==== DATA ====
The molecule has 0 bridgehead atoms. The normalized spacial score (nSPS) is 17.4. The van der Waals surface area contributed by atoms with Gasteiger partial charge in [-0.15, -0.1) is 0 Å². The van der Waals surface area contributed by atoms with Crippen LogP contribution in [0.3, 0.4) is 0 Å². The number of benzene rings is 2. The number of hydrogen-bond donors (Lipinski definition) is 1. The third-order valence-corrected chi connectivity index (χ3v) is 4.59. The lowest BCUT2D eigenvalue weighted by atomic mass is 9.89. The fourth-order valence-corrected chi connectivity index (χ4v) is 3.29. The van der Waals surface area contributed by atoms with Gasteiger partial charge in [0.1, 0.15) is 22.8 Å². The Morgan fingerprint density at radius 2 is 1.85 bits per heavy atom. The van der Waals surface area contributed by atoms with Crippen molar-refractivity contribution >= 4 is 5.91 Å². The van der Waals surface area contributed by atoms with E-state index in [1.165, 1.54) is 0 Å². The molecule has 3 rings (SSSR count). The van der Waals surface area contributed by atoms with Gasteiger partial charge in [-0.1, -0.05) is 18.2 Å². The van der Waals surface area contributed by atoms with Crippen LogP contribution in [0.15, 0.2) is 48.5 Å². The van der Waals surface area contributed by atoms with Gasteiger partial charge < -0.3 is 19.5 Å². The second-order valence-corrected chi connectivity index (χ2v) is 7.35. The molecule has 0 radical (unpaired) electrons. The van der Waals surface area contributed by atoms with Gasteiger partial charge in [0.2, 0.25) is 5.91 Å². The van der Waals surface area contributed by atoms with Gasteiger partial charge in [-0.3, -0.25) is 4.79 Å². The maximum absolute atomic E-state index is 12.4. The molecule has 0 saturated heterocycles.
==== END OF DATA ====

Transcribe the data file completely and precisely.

The molecule has 0 bridgehead atoms. The normalized spacial score (nSPS) is 17.4. The van der Waals surface area contributed by atoms with Gasteiger partial charge in [-0.15, -0.1) is 0 Å². The van der Waals surface area contributed by atoms with Crippen LogP contribution in [0.3, 0.4) is 0 Å². The number of benzene rings is 2. The number of hydrogen-bond donors (Lipinski definition) is 1. The third-order valence-corrected chi connectivity index (χ3v) is 4.59. The lowest BCUT2D eigenvalue weighted by atomic mass is 9.89. The fourth-order valence-corrected chi connectivity index (χ4v) is 3.29. The van der Waals surface area contributed by atoms with Gasteiger partial charge in [0.1, 0.15) is 22.8 Å². The Morgan fingerprint density at radius 2 is 1.85 bits per heavy atom. The van der Waals surface area contributed by atoms with Crippen molar-refractivity contribution >= 4 is 5.91 Å². The van der Waals surface area contributed by atoms with E-state index in [1.165, 1.54) is 0 Å². The molecule has 3 rings (SSSR count). The van der Waals surface area contributed by atoms with Gasteiger partial charge in [-0.1, -0.05) is 18.2 Å². The van der Waals surface area contributed by atoms with Crippen LogP contribution in [0.15, 0.2) is 48.5 Å². The van der Waals surface area contributed by atoms with Gasteiger partial charge < -0.3 is 19.5 Å². The second-order valence-corrected chi connectivity index (χ2v) is 7.35. The molecule has 0 radical (unpaired) electrons. The van der Waals surface area contributed by atoms with Gasteiger partial charge in [0.2, 0.25) is 5.91 Å². The van der Waals surface area contributed by atoms with Gasteiger partial charge in [-0.3, -0.25) is 4.79 Å². The maximum absolute atomic E-state index is 12.4. The molecule has 0 saturated heterocycles.